DeForest Molding a Young D
That's a lot of freshmen. Talk about the young and the restless!
“There are a lot of kids who have showed up ready to play and not wanting to redshirt,” DeForest said.
According to West Virginia’s first-year defensive coach, having so many freshmen involved at this point in the season means the defensive installation had to go a little slower than normal.
“You have freshmen now involved in the two-deep so with that being said, not only do you have to install for the freshmen, you’ve got to review for the guys here in the spring,” he said. “That is something that we’re trying to be cognizant of and understand that, hey, these guys are not totally sure what they’re doing and we’ve got to be patient with them.”
There are three freshmen listed on the defensive line two-deep (Kyle Rose, Christian Brown and Korey Harris) three in the linebacker corps (Sean Walters, Nick Kwiatkoski and Isaiah Bruce) and four in the secondary (Nana Kyeremeh, Karl Joseph, K.J. Dillon and Ricky Rumph). But having that many young players in the mix doesn’t necessarily mean things are dire.
“There is talent here,” DeForest said. “Our defense is talented. But it’s not so much what we want to do on defense, it’s what we can do and what our kids can handle. As a coach you’ve got to be smart enough to say ‘I want to do this but I don’t think we can execute it’ or we may not be as talented at a position as we need to be to handle what we want to do as a staff, so we have to be aware of those situations.”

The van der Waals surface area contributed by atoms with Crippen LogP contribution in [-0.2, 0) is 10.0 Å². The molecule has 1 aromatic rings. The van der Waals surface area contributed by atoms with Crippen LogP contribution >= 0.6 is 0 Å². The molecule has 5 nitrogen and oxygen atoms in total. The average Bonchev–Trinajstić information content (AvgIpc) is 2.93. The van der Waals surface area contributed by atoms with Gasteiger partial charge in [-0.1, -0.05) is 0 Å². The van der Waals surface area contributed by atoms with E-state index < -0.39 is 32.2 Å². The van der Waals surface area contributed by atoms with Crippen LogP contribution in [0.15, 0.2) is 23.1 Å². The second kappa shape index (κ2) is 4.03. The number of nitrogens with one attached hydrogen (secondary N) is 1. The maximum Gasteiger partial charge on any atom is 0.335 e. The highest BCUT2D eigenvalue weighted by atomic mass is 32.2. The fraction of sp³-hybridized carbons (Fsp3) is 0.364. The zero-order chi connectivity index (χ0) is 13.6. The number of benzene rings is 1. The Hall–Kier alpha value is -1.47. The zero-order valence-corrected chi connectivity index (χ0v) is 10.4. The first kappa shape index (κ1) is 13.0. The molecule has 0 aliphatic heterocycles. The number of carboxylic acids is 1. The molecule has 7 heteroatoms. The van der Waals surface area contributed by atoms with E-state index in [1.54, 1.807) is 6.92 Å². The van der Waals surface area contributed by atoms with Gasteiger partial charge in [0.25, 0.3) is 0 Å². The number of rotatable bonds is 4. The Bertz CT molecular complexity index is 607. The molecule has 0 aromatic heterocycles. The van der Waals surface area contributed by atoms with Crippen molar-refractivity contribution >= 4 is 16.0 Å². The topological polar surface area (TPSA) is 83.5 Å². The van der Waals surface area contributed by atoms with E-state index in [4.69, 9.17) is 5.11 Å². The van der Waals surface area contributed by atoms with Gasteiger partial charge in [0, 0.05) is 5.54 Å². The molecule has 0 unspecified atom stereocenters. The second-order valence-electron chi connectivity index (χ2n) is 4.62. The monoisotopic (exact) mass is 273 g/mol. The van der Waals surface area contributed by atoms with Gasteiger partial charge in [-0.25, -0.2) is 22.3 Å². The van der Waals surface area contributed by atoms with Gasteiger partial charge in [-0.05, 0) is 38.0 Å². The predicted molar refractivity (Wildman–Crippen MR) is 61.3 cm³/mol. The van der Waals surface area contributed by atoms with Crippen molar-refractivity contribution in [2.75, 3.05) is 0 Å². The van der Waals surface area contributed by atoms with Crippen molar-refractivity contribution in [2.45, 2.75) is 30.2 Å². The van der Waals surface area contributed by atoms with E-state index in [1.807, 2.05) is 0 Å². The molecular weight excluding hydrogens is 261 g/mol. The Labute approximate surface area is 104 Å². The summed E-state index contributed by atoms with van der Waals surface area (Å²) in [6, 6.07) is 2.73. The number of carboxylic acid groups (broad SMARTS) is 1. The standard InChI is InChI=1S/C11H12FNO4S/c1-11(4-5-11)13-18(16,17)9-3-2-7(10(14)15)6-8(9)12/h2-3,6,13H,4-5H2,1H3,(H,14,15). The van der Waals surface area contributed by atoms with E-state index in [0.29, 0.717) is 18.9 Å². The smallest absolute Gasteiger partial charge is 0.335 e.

Even though this year’s defense is peppered with younger players, it’s not like DeForest is coming in to repair a broken unit. West Virginia has developed a reputation for playing some pretty good defense around here and despite the switch from the 3-3 stack to a 3-4, that hasn’t stopped the players from flying around to the football – something that was demanded of them on a daily basis from the previous coaching staff.
“The biggest thing I’ve learned when I got here was how hard these kids practice,” DeForest said. “That was surprising to me. They get after it. They run to the ball and they are so physical, so I’m pleased with that aspect.”
Now, in order for them to keep flying to the ball, DeForest doesn’t want what he’s asking them to do to interfere with that aspect of their game.
“We’re trying to cut them loose and not bind their feet by tying up their mind,” DeForest explained. “And by cutting them loose we’re going to be a pressure defense and a zone defense and try to create confusion with our opponents. That’s the bottom line when you play defense is creating confusion.”
DeForest also wants his players to have the freedom to play off each other. To the defensive coaches, freedom does not mean freelancing.
“Freedom means moving around and disguising on their own – we allow them independent movements and a lot of the things we do in our scheme relate to what their teammate does,” he explained. “We’re going to give them the ability to not freelance, but play within the framework of the defense and be smart about what they are doing.
“Once they understand the whole concept of the defense … first you learn your position, then you learn the group behind you and then you learn the whole defense and then we will be a lot smarter, and more importantly, we will play a lot faster,” he said.